The Complete Guide to Riding Transitions on Your Horse


The difference between good transitions and transitions that need work is like the difference between driving a sports car and riding a city bus. They’ll both get you where you want to go, but one experience is smooth, powerful, and responsive. The other is bumpy, fumbling, and slow.

Riding good transitions is critical if you want to show, especially in disciplines like hunt seat or dressage, but everyone from Grand Prix hopefuls to recreational riders will get tremendous benefit from learning to ride transitions well.

In this article, we’ll cover just about every transition you’ll need to know, plus take a look at some common faults when riding transitions, and how to fix them. But first – why do transitions matter, anyway?

equestrian on chestnut horse does an upward transition from trot to canter
Image by MabelAmber on Pixabay

What are Transitions?

Transitions are, basically, changes. Any time a horse changes – whether it’s from standing still to a walk, trotting to cantering, or galloping to a walk – it’s a transition. 

There are two basic types of transition – upward and downward. Upward transitions involve moving “up” a speed – like from walk to trot. Upward transitions can skip a gait altogether, like a walk-to-canter transition. Downward transitions are the opposite – you’ll move “down” a speed, like from trot to walk. You can also skip gaits in downward transitions too, like from a canter to walk. 

Transitions also occur within gaits. Moving from a free walk to a working walk, or a collected to extended trot, for example, are all examples of transitions within gaits.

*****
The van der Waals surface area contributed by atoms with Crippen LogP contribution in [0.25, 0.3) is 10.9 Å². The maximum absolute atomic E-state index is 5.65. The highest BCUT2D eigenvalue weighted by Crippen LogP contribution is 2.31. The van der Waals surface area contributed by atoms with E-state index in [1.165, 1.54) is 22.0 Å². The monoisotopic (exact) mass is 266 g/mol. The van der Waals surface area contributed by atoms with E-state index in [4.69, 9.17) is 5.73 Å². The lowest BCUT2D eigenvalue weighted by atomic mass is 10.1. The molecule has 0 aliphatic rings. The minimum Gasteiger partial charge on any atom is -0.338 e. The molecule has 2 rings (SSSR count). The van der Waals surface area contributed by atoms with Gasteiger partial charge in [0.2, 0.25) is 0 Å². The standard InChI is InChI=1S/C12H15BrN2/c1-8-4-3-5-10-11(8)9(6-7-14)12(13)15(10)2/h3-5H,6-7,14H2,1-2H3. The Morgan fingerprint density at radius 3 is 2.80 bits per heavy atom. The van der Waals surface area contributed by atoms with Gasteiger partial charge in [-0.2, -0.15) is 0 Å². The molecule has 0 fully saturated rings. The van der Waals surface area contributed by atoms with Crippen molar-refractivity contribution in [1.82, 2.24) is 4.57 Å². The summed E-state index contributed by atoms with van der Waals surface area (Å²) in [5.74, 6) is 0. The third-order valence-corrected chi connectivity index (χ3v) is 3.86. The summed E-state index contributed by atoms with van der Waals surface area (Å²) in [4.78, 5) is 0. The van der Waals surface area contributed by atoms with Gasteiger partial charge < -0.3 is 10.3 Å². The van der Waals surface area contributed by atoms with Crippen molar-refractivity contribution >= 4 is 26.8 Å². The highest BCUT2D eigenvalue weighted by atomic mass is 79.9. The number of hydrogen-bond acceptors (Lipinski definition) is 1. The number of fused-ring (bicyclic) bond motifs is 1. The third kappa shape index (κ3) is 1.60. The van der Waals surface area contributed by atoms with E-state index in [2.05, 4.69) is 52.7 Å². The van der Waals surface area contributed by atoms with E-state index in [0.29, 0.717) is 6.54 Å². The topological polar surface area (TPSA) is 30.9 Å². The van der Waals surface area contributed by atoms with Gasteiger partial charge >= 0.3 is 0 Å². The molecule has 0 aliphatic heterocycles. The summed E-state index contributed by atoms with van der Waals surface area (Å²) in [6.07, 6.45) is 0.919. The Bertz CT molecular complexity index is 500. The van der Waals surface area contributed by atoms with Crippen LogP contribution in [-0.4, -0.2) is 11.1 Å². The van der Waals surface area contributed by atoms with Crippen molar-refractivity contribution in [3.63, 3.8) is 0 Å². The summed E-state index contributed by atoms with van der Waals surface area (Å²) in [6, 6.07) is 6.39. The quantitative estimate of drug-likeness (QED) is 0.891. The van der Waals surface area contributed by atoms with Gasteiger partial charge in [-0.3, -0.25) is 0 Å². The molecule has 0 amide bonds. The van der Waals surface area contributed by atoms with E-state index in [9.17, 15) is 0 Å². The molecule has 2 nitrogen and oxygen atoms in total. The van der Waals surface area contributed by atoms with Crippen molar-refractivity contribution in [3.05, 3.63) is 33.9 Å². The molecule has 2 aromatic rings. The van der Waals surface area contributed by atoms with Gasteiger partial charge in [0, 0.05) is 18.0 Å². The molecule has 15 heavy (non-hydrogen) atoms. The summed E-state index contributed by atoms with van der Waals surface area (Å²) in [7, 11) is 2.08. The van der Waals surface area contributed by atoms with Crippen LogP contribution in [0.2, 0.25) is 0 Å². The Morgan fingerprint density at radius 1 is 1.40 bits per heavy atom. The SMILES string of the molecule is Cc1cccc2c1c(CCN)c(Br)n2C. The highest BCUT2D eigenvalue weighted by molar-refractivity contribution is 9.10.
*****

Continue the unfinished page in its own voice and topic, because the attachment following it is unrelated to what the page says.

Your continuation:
As important as transitions are, they are sadly often neglected or dismissed as being “boring” or basic. Ask any experienced trainer and they’ll tell you how important transitions are for building a balanced and responsive equine athlete.  

Why Practice Riding Transitions?

Transitions are important for several reasons. Not only will they help you master speed, collection, extension, and a greater “feel” for the horse’s balance and pace, they also have a ton of benefits for the horse, too. 

Practicing transitions can improve a horse’s responsiveness, meaning faster response times and fewer leg aids for you. Practicing transitions can encourage your horse to pay attention to you, rather than plodding along absent-mindedly (or worse, making decisions for the both of you!).

Properly executed, transitions will also improve your horse’s suppleness, balance, and collection, which will increase his level of fitness and make his job easier. They’re also good for a horse’s mental health, too – practicing transitions and helping him understand very clearly what exactly you want means less confusion and stress for the horse. 

Transitions are also a great way to develop a better relationship with the horse under saddle, and are absolutely something you’ll want to practice on a new horse ASAP! If you’re taking lessons on a new school horse, ask for a few transitions during the warmup to get a better sense for how responsive he is, and how much pressure it takes to get him to respond. 

If you plan to do just about any type of showing ever, you’ll need to do transitions well. But more importantly, even if you never set foot in a show ring, good transitions make for a smooth, comfortable ride for both horse and rider. 

black dressage horse executes a walk/ halt transition
Image by Romavor on Pixabay

Now that we know what transitions are and why they matter, let’s jump into actually doing them.

How to Do an Upward Transition

Upward transitions are whenever a horse moves into a faster gait. The horse moves forward more freely, while engaging his hindquarters under his body to propel more forward movement. 

A good upward transition should feel like it’s being “pushed” from the horse’s hindquarters, instead of “pulled” from the front. 

Halt / Walk